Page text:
pub type MethodCallResult<'a> = Result<Option<Value<'a>>, MethodCallFailed<'a>>;

/// Models the fact that a method execution has failed
#[derive(Debug, PartialEq)]
pub enum MethodCallFailed<'a> {

Thus, to execute some code, the steps are:

  • create an instance of Vm;
  • create a CallStack;
  • resolve the method to be invoked (generally main);
  • invoke it.

The type Value was already discussed in the first part, so I will refer you to that discussion for the details.

The execution of a method will often, in turn, invoke other methods - this will be done again via the same invoke API, recursively. We will thus use both our CallStack and CallFrame abstractions, but also the native Rust call stack to execute methods.

As an aside, notice how nice MethodCallResult is, using the power of sum types of Rust! 🤩

Call stack and frames

In RJVM there are two abstractions: a CallFrame represents the invocation of a single method, used to store the local variables, program counter, and the stack. A CallStack is simply a stack of the various call frames - each function invocation will add one entry to the stack, and when a method returns, its frame will be popped. This is the code:

/// A call frame for a single method call inside a [CallStack].
pub struct CallFrame<'a> {
    /// The class and method that is being executed
    class_and_method: ClassAndMethod<'a>,

    /// The current program counter
    pc: ProgramCounter,

    /// The locals variables' map of the method
    locals: Vec<Value<'a>>,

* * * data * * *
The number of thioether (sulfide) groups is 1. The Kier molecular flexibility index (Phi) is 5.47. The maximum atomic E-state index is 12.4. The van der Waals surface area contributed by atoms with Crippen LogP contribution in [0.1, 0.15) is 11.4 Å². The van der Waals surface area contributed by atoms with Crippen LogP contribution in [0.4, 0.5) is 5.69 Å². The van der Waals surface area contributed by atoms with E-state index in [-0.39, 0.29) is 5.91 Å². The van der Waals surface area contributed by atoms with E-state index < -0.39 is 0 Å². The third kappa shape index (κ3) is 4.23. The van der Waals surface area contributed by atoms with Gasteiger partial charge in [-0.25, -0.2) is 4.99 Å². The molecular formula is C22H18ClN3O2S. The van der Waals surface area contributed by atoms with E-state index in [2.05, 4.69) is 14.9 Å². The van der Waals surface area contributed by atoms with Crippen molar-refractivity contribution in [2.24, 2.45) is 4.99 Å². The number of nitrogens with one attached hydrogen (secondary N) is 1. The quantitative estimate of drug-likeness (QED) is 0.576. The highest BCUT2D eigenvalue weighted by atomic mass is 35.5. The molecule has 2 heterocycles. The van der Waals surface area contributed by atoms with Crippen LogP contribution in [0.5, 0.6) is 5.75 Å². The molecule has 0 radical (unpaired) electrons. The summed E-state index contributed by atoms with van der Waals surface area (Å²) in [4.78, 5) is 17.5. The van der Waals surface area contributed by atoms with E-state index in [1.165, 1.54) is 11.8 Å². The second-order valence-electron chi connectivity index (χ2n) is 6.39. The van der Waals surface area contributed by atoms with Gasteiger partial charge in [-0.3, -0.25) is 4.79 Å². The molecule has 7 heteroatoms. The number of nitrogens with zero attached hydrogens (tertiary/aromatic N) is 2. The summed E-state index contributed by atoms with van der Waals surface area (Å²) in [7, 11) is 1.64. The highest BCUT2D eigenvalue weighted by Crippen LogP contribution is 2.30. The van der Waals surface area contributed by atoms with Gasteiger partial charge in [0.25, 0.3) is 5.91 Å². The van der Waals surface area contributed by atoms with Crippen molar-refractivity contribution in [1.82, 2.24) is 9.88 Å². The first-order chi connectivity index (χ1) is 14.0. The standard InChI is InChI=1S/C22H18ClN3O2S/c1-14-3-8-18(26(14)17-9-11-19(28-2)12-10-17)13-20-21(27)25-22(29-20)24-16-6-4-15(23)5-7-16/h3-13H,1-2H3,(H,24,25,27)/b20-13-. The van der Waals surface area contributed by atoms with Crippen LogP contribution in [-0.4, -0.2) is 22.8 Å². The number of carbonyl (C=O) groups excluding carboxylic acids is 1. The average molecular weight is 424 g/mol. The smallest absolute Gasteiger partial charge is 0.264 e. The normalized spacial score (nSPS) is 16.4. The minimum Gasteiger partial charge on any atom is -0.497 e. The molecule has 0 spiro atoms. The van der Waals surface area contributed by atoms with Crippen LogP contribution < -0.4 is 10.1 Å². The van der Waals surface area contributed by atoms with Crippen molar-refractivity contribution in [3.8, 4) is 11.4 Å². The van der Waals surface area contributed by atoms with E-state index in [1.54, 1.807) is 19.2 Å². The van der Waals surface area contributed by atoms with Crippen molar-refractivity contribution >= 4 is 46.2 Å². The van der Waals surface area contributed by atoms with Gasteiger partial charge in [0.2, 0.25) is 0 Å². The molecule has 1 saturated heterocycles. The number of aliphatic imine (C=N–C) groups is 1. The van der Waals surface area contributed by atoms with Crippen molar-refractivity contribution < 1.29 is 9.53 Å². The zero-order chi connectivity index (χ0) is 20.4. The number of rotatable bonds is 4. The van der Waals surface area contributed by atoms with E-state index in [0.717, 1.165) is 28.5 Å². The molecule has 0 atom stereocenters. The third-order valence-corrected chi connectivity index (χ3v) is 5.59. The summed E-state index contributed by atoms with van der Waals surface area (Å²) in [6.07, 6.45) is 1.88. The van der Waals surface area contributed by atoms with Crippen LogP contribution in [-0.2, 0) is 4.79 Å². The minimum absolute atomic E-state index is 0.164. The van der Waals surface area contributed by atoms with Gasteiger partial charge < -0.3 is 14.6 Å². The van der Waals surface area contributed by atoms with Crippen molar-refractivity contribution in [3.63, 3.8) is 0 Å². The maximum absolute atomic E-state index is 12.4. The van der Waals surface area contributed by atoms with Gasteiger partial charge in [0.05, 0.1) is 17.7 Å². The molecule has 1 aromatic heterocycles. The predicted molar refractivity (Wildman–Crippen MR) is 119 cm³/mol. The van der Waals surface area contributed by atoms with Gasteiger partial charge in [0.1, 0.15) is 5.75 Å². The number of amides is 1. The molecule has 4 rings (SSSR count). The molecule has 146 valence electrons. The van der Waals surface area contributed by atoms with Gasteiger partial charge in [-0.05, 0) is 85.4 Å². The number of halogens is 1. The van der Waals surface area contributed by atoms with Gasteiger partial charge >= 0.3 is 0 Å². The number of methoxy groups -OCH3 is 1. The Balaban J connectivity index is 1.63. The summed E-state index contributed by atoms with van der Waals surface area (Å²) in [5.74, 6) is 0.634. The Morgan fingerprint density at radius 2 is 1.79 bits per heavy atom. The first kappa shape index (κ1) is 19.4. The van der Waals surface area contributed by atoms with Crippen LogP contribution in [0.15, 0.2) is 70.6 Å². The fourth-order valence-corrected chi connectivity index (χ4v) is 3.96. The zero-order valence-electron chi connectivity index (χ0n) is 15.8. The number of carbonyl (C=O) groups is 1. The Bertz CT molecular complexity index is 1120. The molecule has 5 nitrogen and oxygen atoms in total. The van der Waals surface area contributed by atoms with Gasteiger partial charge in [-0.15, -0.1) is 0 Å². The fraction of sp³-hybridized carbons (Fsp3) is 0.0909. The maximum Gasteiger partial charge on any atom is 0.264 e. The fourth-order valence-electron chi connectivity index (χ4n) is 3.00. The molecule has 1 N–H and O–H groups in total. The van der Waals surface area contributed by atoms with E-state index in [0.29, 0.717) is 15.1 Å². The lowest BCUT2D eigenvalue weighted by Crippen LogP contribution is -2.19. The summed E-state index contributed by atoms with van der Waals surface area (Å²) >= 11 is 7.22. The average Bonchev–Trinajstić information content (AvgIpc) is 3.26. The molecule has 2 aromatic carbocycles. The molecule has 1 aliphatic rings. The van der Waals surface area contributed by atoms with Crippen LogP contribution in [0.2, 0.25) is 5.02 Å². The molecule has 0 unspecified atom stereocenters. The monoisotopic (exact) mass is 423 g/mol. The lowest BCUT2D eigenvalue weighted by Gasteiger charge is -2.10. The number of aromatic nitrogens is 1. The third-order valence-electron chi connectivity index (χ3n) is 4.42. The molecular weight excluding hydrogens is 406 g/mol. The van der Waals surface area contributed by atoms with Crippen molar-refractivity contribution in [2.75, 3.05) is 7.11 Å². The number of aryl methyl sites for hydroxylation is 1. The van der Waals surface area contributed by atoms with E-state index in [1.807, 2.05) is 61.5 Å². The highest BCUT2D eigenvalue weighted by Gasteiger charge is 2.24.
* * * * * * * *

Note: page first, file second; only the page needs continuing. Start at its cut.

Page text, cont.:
/// The current stack
    stack: ValueStack<'a>,

    /// The bytecode to execute
    code: &'a Vec<u8>,

/// Models the program counter, i.e. the address of an instruction
/// in the bytecode of a method
#[derive(Debug, PartialEq, Eq, Clone, Copy, PartialOrd, Ord)]
pub struct ProgramCounter(pub u16);

impl<'a> CallFrame<'a> {
    pub fn new(class_and_method: ClassAndMethod<'a>, locals: Vec<Value<'a>>)
    -> Self { /* ... */ }

    /// Executes the whole method
    pub fn execute(
        &mut self,
        vm: &mut Vm<'a>,
        call_stack: &mut CallStack<'a>,
    ) -> MethodCallResult<'a> {
      /* ... */

A few interesting things:

  • the bytecode being executed is stored directly in the call frame, as a reference, to avoid having to jump through the method references;
  • the local variables are simply modeled by a Vec;
  • …but the call stack is implemented via a helper struct named ValueStack. This was done to simplify the implementation and tests of strange instructions such as dup2_x1 and similar.

Executing a method means executing its instruction. The program counter will start at zero, the instruction at that address will be executed, and the program counter will be incremented. The jump instructions will change the value of the program counter, and the return instructions will stop the execution of the method. I have given an overview of exception handling in part 1 and I will discuss that further in the next part.

/// Executes the whole method
pub fn execute(
    &mut self,
    vm: &mut Vm<'a>,
    call_stack: &mut CallStack<'a>,
) -> MethodCallResult<'a> {

    loop {
        let executed_instruction_pc = self.pc;
        let (instruction, new_address) =

        // Move pc to the next instruction, _before_ executing it, since we want
        // a "goto" to override this
        self.pc = ProgramCounter(new_address as u16);

        let instruction_result = self.execute_instruction(
          vm, call_stack, instruction);
        match instruction_result {
            Ok(ReturnFromMethod(return_value)) => return Ok(return_value),
            Ok(ContinueMethodExecution) => { /* continue the loop */ }

            Err(MethodCallFailed::InternalError(err)) => {
                return Err(MethodCallFailed::InternalError(err))

            Err(MethodCallFailed::ExceptionThrown(exception)) => {
              /* To be discussed another time */

/// Possible execution result of an instruction
enum InstructionCompleted<'a> {
    /// Indicates that the instruction executed was one of the return family.
    /// The callershould stop the method execution and return the value.